As the Earth continues to warm, climate experts are on the lookout for events that could push the Earth past its crucial limits. One of the most concerning thresholds is the 2 degree increase in global temperatures (measured in Celsius), which represents the gateway to dangerous warming. Right now, climate scientists are concerned India’s continued greenhouse gas emissions growth could be the thing that tips the scales. Critics say India hasn’t enacted tough enough standards for emissions, but the country’s leaders claim financial restraints are making it difficult to keep up with green technology.
The cause for alarm isn’t new, as India has struggled to curtail emissions for years, and its progress hasn’t been stellar. India promised to control the increase of emissions to a rate slower than the economy’s growth, which is estimated to translate into 8.5 percent per year by the end of the next decade. India also has plans for new coal-fired power and other new infrastructure that would commit the country to relatively high pollution levels for decades. One of the most problematic parts of India’s plan, however, is that the nation has failed to identify a point in time for carbon emissions to peak. Even the world’s largest source of carbon and other greenhouse gases, China, has set such a goal.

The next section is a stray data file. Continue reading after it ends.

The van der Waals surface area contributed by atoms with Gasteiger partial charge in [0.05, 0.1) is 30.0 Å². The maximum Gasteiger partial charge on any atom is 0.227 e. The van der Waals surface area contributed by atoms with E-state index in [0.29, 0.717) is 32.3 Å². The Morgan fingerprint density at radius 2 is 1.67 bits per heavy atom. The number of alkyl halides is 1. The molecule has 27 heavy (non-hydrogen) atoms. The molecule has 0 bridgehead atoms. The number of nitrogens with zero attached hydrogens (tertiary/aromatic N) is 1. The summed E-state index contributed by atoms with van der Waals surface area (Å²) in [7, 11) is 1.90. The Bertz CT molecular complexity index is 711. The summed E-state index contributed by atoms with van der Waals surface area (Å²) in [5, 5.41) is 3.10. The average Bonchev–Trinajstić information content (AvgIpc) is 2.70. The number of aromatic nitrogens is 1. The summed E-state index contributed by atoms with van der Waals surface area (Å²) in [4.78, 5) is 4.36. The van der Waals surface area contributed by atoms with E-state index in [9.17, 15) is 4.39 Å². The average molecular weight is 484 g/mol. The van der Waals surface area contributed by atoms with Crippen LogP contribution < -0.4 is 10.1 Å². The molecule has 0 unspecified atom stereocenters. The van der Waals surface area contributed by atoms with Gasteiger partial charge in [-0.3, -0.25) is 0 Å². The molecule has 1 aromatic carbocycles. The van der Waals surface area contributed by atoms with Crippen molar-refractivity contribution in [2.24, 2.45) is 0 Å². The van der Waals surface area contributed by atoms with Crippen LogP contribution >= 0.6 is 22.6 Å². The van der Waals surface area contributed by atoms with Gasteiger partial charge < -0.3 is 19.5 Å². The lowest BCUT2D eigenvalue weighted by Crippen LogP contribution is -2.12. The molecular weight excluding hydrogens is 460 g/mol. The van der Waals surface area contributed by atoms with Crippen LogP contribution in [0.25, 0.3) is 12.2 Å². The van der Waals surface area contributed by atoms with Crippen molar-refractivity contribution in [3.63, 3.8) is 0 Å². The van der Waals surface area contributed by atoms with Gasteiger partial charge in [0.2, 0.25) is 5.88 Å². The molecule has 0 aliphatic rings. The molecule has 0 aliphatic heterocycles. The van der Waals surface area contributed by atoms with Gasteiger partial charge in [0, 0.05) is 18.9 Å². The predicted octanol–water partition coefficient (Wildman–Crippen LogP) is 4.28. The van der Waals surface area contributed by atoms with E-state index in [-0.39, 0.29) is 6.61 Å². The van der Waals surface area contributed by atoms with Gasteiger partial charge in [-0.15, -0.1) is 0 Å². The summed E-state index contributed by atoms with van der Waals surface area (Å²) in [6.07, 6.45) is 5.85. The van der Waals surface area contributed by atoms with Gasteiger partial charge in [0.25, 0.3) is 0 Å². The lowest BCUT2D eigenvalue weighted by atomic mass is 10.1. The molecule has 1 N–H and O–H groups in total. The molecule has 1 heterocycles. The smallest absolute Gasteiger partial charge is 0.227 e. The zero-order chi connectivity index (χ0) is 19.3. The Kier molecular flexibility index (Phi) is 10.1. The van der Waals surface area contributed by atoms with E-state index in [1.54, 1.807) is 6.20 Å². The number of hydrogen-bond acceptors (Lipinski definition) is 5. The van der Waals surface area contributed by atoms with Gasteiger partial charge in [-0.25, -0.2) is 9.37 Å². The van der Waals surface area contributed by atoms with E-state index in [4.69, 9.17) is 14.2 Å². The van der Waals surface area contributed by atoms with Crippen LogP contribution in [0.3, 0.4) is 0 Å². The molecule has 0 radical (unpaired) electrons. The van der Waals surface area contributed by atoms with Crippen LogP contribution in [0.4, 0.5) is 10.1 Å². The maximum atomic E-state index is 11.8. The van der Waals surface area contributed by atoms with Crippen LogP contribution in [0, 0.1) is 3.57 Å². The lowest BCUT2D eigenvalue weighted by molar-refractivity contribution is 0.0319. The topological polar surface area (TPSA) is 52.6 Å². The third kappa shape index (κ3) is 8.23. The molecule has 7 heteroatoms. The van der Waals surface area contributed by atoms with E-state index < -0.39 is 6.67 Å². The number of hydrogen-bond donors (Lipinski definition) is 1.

India’s prime minister, Narendra Modi, is preparing to visit the United Kingdom this week for talks on climate change ahead of the COP21 summit in Paris, which begins November 30. Reportedly, Modi will ask British officials to share developments in renewable energy and other “clean” technology that can be applied in India, and the PM will also request financial assistance for clean energy projects. It’s uncertain how the UK government will respond, but it’s reasonable to assume Modi will face criticism and pressure at the Paris climate talks.
Although 2014 brought extremely high temperatures, 2015 is on target to breach the 1C threshold, measured against pre-industrial levels. In fact, global temperatures have already surpassed that mark, based on figures from January to September this year, which are already 1.02C above the average between 1850 and 1900. India’s growing population and carbon emissions are threatening to guarantee the second half of progress toward the dangerous warming threshold, but with help, the nation could fulfill its proposed promise to garner 40 percent of electricity from renewable sources by 2030. That could certainly help delay that critical 2 degree gain.
Via The Guardian